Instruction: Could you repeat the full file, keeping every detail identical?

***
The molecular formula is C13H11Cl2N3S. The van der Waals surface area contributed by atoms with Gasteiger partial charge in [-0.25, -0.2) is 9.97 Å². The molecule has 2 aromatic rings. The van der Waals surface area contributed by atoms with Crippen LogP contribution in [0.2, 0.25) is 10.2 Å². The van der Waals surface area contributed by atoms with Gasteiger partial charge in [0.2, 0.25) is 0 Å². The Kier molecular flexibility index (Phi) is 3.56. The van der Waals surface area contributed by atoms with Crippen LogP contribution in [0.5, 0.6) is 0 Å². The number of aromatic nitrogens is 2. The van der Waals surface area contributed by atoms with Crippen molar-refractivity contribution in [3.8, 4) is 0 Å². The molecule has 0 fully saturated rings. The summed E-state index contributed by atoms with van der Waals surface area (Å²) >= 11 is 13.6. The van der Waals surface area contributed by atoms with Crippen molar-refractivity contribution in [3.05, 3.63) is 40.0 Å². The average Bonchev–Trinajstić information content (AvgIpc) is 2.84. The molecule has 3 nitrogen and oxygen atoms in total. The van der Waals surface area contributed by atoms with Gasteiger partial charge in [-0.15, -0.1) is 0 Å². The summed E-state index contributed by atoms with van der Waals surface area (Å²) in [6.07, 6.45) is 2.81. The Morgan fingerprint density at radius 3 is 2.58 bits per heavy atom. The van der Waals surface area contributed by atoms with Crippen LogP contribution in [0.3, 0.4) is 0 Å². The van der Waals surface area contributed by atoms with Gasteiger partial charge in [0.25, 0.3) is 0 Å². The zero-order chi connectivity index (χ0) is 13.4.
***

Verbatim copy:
The molecular formula is C13H11Cl2N3S. The van der Waals surface area contributed by atoms with Gasteiger partial charge in [-0.25, -0.2) is 9.97 Å². The molecule has 2 aromatic rings. The van der Waals surface area contributed by atoms with Crippen LogP contribution in [0.2, 0.25) is 10.2 Å². The van der Waals surface area contributed by atoms with Gasteiger partial charge in [0.2, 0.25) is 0 Å². The Kier molecular flexibility index (Phi) is 3.56. The van der Waals surface area contributed by atoms with Crippen LogP contribution in [0.5, 0.6) is 0 Å². The number of aromatic nitrogens is 2. The van der Waals surface area contributed by atoms with Crippen molar-refractivity contribution in [3.8, 4) is 0 Å². The molecule has 0 fully saturated rings. The summed E-state index contributed by atoms with van der Waals surface area (Å²) >= 11 is 13.6. The van der Waals surface area contributed by atoms with Crippen molar-refractivity contribution in [3.05, 3.63) is 40.0 Å². The average Bonchev–Trinajstić information content (AvgIpc) is 2.84. The molecule has 3 nitrogen and oxygen atoms in total. The van der Waals surface area contributed by atoms with Gasteiger partial charge in [-0.15, -0.1) is 0 Å². The summed E-state index contributed by atoms with van der Waals surface area (Å²) in [6.07, 6.45) is 2.81. The Morgan fingerprint density at radius 3 is 2.58 bits per heavy atom. The van der Waals surface area contributed by atoms with Crippen LogP contribution in [0.3, 0.4) is 0 Å². The van der Waals surface area contributed by atoms with Gasteiger partial charge in [0.25, 0.3) is 0 Å². The zero-order chi connectivity index (χ0) is 13.4.